Gross, Kelly and Company Warehouse
West Manhattan Avenue
In 1913 Gross, Kelly and Company, one of the Southwest's largest wholesalers, opened a Santa Fe branch and erected this warehouse in the Santa Fe railroad yards. The building was the first commercial structure of its type in the Spanish Pueblo Revival style in New Mexico. It was one of the first buildings designed in that style by architect Isaac Hamilton Rapp and served as an important early example of the practical possibility of adapting the pre-American regional style to contemporary commercial use.

Gross, Kelly and Company had long played a major role in the commerce of the Southwest, providing a link between the railroad and the still remote regions of Colorado and New Mexico. The company had begun in 1869 at Harker, Kansas, as Otero, Sellar and Company, a forwarding and commission house that moved its warehouse from one terminal point to the next as the railroad moved across Kansas and into Colorado and New Mexico. When the railroad reached Las Vegas, New Mexico, in 1879, the company established a permanent headquarters and began to build branches in other cities. Two years later it became Gross, Blackwell and Company, and in 1902 was renamed Gross, Kelly and Company at the time Harry Warren Kelly became president.

The company served the important function of expediting the transfer of eastern manufactured goods for the raw materials of the frontier. In an economy where cash was scarce, payment was often accepted in goods, such as livestock, wool, or hides that were, in tum, sold to eastern manufacturers or held in anticipation of more favorable prices. In this way the company provided a dependable market for local products. Gross, Kelly and Company also engaged extensively in other enterprises, such as lumbering and the finishing of livestock. Among the firm's landholdings was the old Pecos Grant, which included the site of the ruined Pecos pueblo and mission church. In 1920 the company deeded about eighty acres containing these ruins to the Archdiocese of Santa Fe, which was to transfer it to the School of American Research. Eventually it was deeded to the National Park Service and became the Pecos National Monument.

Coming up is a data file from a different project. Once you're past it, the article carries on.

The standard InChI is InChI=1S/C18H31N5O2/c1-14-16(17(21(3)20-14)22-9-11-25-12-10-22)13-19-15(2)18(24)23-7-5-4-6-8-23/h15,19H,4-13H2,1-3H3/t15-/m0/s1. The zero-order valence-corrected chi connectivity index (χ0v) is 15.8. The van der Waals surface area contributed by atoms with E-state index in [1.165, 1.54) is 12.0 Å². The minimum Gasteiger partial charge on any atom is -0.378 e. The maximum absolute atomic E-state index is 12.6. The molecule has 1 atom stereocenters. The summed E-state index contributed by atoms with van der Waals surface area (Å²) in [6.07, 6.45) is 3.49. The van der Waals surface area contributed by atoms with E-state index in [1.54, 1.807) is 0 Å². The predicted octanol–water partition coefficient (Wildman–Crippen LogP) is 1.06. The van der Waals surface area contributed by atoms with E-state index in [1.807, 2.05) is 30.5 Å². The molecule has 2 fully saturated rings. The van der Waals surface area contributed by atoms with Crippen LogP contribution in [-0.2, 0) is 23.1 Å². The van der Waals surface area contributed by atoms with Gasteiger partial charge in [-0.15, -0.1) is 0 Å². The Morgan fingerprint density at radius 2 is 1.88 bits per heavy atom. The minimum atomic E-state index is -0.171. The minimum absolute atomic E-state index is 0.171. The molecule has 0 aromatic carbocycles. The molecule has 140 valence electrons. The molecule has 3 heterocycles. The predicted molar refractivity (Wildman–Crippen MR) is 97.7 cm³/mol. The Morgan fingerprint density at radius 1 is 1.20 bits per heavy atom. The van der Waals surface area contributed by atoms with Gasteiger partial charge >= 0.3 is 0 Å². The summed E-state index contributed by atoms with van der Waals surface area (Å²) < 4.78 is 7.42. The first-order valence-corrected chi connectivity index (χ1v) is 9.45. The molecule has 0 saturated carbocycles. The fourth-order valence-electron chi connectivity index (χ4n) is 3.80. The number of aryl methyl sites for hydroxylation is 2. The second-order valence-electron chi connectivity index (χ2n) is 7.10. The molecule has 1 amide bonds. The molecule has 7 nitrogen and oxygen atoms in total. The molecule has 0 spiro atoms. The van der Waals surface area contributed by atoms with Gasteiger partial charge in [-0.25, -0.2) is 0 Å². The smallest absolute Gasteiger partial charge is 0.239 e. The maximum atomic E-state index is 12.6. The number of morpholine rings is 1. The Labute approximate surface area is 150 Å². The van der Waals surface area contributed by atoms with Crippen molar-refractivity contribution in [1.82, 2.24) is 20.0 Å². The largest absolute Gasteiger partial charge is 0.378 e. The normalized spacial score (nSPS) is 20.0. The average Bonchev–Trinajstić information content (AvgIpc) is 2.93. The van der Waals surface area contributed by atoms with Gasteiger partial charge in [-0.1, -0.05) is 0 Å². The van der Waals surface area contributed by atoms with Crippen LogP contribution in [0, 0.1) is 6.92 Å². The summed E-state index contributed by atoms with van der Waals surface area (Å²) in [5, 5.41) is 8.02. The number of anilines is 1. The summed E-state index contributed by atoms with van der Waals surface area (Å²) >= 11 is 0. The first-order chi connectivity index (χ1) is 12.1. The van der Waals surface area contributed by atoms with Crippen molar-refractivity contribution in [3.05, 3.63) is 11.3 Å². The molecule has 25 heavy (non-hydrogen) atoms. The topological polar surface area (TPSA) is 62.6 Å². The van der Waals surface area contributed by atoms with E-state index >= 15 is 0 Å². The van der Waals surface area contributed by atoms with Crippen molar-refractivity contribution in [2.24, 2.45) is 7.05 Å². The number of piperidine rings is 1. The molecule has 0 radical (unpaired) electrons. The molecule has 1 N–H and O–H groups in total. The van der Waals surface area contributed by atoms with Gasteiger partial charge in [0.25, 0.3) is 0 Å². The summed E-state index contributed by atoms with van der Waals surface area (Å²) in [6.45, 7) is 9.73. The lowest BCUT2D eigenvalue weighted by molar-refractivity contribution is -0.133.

The Santa Fe Branch handled primarily staple groceries, patent medicines, light hardware, and farming supplies that were sold to merchants along the routes of the Denver and Rio Grande Railroad north from Santa Fe and the Santa Fe Railway south to Torrance. Local products, primarily wool, hides, pelts, grain, potatoes, and beans were bought from local producers, large and small.

Rapp based the overall form and design of the warehouse, a long rectangular building with flat roof, battered walls, and comer towers, on the mission churches that the Spanish Colonial friars convinced the Pueblo Indians to build. However, instead of traditional adobe, prison brick was used and rounded contours were created with concrete.

Rapp continued to develop the possibilities of the Spanish Pueblo Revival style in Santa Fe. He returned to the Spanish missions for the building he designed to represent New Mexico at the Panama California Exposition in San Diego in 1915. He repeated this design with modifications just off the Plaza for the Museum of Fine Arts, dedicated in 1917. Other examples of his use of the style for large institutional buildings are La Fonda Hotel (1920) and two buildings for Sunmount Sanitorium (1914 and 1920).